and someone living it in real life. Real things are always better.'
his brother, Joël, promote beach football. 'I do it because
I enjoy it,' he says. 'For fun. We're at the beginning of this sport
and it's exciting to be involved. If I can help through my name,
all the better. People often come along to see the oldies, but they
leave talking about the young talent. That's fine by me, I'm not
He has no reason
to be. Though his United days are long gone and his cinematic efforts
have divided critics, the 7,000 crowd in the French capital rose
as one to acclaim him when he ran out for the game.
'I'm happy when
I see people who are happy to see me,' he says. 'But just as many
people dislike me, I'm sure. The thing is, those who like me are
the ones who bought tickets and they wanted to show their affection,
perhaps. The important thing is to be yourself. It's important not
to seek to please people for the sake of it, to play to the crowd.
People know if you are trying too hard to please, or faking it.'
Cantona is at
his most animated when I mention Alex Ferguson, even though he concedes
he is not up to date with all the latest news from the world of
football. 'I don't exactly steer clear of football these days, but
I only watch a match on TV if I stumble upon it,' he says almost
apologetically. 'But when I think football, I think Manchester United.
I go over to see a game at Old Trafford from time to time. Talk
of their decline just makes me laugh. Manchester United are still
Manchester United. A truly exceptional club. They may be the richest
in the world and of course they can and do buy star players from
time to time, but the emphasis is still on training kids. In today's
world, where we manufacture stars in five minutes on reality TV
shows, that commitment takes on more meaning for me. Educating youngsters,
putting in the time, remains the priority at United, and even today
Alex Ferguson knows the names of all the trainees. That's what makes
me believe there is a belle philosophie at the club.'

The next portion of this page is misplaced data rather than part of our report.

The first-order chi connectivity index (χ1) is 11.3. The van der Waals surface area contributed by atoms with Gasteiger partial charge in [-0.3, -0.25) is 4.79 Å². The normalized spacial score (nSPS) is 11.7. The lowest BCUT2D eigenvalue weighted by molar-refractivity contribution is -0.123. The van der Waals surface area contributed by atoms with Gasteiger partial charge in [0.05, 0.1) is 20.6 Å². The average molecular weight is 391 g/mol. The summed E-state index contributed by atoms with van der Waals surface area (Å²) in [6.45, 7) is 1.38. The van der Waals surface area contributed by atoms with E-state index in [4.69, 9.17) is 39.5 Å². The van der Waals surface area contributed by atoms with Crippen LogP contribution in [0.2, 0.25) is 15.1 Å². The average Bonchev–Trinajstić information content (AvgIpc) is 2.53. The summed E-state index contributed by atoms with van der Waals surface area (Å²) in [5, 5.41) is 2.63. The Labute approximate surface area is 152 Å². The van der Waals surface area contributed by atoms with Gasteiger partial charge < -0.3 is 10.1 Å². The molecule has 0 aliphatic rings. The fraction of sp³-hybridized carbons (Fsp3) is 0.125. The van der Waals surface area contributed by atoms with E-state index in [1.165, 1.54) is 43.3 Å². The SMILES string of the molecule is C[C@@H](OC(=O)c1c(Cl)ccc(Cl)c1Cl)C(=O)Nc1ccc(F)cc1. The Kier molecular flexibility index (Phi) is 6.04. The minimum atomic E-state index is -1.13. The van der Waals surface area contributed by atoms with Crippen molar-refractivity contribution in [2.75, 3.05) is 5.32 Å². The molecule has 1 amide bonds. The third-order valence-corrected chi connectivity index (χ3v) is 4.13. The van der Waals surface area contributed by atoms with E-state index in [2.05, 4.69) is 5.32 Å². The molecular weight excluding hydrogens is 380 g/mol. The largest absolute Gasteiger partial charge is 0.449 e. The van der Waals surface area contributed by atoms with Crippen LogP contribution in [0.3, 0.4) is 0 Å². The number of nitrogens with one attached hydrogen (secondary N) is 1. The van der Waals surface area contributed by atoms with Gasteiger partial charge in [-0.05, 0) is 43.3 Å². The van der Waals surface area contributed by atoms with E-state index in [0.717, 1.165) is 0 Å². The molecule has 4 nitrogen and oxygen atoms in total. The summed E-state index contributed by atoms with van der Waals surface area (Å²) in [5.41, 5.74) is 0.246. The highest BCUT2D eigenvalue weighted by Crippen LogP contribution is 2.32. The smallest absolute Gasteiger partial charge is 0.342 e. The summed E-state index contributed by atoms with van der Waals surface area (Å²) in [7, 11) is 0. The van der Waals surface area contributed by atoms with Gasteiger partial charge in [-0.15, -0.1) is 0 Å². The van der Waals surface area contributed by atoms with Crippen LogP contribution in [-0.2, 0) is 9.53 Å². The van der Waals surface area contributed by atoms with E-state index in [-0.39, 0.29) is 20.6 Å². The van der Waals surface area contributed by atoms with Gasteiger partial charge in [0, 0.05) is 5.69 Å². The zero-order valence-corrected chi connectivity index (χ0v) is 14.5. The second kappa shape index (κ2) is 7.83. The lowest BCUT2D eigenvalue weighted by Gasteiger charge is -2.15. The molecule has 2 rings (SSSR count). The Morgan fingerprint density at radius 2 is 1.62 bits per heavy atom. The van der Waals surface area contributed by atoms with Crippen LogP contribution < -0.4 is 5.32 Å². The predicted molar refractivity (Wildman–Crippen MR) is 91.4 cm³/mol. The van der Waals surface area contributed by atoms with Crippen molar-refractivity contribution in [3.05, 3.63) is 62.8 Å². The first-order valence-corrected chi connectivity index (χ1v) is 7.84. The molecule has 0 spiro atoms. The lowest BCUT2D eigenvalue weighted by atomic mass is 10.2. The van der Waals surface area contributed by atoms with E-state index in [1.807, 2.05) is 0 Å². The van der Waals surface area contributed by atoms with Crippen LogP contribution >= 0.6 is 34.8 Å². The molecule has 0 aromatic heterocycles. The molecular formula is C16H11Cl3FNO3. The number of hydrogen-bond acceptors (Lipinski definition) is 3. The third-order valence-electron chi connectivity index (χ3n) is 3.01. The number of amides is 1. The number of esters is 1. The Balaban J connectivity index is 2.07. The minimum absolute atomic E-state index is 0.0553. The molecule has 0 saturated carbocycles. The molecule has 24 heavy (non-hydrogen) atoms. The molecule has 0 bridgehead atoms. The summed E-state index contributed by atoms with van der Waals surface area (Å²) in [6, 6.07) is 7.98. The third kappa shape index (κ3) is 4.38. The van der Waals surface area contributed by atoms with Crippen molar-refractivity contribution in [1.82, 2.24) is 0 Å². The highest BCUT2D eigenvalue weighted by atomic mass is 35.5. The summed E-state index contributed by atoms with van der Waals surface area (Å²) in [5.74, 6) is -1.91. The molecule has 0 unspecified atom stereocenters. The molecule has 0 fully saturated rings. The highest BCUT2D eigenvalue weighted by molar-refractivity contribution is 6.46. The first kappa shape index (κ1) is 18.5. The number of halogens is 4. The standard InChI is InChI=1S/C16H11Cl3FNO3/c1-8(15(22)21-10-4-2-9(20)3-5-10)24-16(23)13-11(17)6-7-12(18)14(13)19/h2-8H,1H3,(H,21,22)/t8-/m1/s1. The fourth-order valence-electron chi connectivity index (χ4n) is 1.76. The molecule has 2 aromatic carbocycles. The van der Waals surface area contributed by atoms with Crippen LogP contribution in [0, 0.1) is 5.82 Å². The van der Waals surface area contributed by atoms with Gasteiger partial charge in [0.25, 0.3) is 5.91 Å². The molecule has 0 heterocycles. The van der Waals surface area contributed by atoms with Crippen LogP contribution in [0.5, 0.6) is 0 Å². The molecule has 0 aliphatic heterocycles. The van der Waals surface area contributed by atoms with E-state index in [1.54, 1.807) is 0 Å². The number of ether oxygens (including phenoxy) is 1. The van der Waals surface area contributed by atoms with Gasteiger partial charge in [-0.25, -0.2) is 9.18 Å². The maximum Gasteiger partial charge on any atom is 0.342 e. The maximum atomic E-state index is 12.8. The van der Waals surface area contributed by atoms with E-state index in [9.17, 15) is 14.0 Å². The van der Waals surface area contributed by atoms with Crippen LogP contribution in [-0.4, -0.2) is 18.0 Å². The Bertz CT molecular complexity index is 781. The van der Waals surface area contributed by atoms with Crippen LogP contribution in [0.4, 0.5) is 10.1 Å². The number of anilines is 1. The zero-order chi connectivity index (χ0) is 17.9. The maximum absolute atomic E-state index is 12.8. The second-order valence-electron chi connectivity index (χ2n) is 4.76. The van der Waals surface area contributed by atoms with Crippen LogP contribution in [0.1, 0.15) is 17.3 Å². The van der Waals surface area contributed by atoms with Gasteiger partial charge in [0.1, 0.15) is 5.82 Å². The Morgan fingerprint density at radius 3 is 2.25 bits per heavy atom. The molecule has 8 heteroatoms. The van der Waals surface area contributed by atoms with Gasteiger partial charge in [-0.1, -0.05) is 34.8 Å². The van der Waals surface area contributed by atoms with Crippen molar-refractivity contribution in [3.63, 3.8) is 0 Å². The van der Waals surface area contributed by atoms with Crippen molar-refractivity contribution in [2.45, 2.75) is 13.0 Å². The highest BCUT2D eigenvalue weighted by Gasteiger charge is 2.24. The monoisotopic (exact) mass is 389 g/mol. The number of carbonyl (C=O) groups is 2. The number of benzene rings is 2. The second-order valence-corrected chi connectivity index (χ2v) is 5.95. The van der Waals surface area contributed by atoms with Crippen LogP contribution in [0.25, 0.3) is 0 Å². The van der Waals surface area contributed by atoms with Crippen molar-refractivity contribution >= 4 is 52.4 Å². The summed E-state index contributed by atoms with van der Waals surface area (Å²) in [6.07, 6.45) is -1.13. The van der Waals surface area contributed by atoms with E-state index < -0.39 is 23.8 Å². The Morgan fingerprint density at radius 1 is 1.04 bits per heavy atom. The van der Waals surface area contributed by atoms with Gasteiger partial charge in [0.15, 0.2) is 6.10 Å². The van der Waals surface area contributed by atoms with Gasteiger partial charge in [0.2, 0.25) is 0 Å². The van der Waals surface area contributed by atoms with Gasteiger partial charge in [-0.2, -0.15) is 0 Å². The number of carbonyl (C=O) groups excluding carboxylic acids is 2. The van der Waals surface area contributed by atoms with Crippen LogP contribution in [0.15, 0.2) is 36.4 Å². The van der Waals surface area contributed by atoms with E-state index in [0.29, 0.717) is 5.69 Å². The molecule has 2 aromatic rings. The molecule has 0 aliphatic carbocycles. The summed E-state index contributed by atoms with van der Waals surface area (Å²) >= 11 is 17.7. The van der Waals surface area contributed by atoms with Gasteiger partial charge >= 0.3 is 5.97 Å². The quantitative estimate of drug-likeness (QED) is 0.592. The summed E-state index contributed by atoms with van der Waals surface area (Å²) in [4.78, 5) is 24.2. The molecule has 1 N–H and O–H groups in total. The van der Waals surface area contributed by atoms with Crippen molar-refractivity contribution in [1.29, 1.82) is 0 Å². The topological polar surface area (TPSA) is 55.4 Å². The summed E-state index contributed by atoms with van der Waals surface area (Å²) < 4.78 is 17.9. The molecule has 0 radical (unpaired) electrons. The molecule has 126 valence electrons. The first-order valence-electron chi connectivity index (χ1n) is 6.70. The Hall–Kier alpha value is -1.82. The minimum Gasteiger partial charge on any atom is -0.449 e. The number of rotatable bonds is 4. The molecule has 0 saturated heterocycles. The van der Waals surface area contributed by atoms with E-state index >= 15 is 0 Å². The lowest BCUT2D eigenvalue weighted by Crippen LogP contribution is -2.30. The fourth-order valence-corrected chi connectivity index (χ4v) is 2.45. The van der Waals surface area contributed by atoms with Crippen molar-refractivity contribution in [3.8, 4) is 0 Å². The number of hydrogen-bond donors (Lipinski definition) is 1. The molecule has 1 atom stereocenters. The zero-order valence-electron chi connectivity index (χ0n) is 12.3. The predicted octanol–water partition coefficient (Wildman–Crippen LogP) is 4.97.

What of the
rumours suggesting Cantona is preparing to return to the club in
some sort of coaching capacity? He wouldn't rule it out, but it's
not going to happen tomorrow. 'I know lots of people at the club
- Alex, Carlos [Queiroz, the assistant manager] and some of the
players, of course. They don't need any help. I think they have
the people they need right now.'
little time to spare anyway, what with beach football and the movies.
He has a new film coming out next year, and is already working on
his 'paranoia' short.
As he prepares
to depart, Cantona pauses and says: 'In football I went as high
as I could, then I stopped. As far as acting is concerned, I'm still
at the start of my career. I have always had a thirst for learning,
and I know that as an actor I have progress to make. I know that
I have a face, a look, people aren't used to seeing. A presence.
That's what's saved me and is why people are still prepared to offer
me roles. I'm lucky. Without it I may never have been given a chance.
I have had to accept that and try to acquire a little bit of confidence.
'I am shy. Sometimes
it's tough being shy and I feel a bit paranoid. I need to feel the
support of my director, otherwise I can feel like an idiot.'
had to build a relationship with the camera. Tempted to overact
at first, he says he now blocks out all other thoughts in an attempt
to connect with the lens, be it cinematic or photographic. Being
subjugated to the camera can make a man reveal his 'most vulnerable
side', he says.
thought brings to mind our first encounter of the evening, when
he walked almost menacingly along the corridor only to announce
himself with a timid, softly spoken greeting. The image of a
strutting, aloof, barrel-chested Cantona, upturned collar and
all, that pertains from his remarkable time at United, represents
only one side of this strange and mysterious man.
'You can often
overdo it, overact, when you lack confidence,' he confides. 'When
I have a camera pointing at me, I try to empty my head, drift off
into surrealist thoughts. Then the camera can pick up something
that is closer to instinct. More natural. Subconscious even. I try
to get into that almost unconscious state where you are no longer
trying to prove something, to show something. That's not what the
camera likes. The camera needs to penetrate. It's better when your
regard [expression] is more of a breath, your respiration. You open
up and can see and be seen. I believe the camera penetrates you.
Penetrates your very soul. I have learnt that over time. You have
to be penetrated. Voilà !'
Tulett is a presenter with Canal Plus. Additional reporting by Jamie
The Kick That Changed Football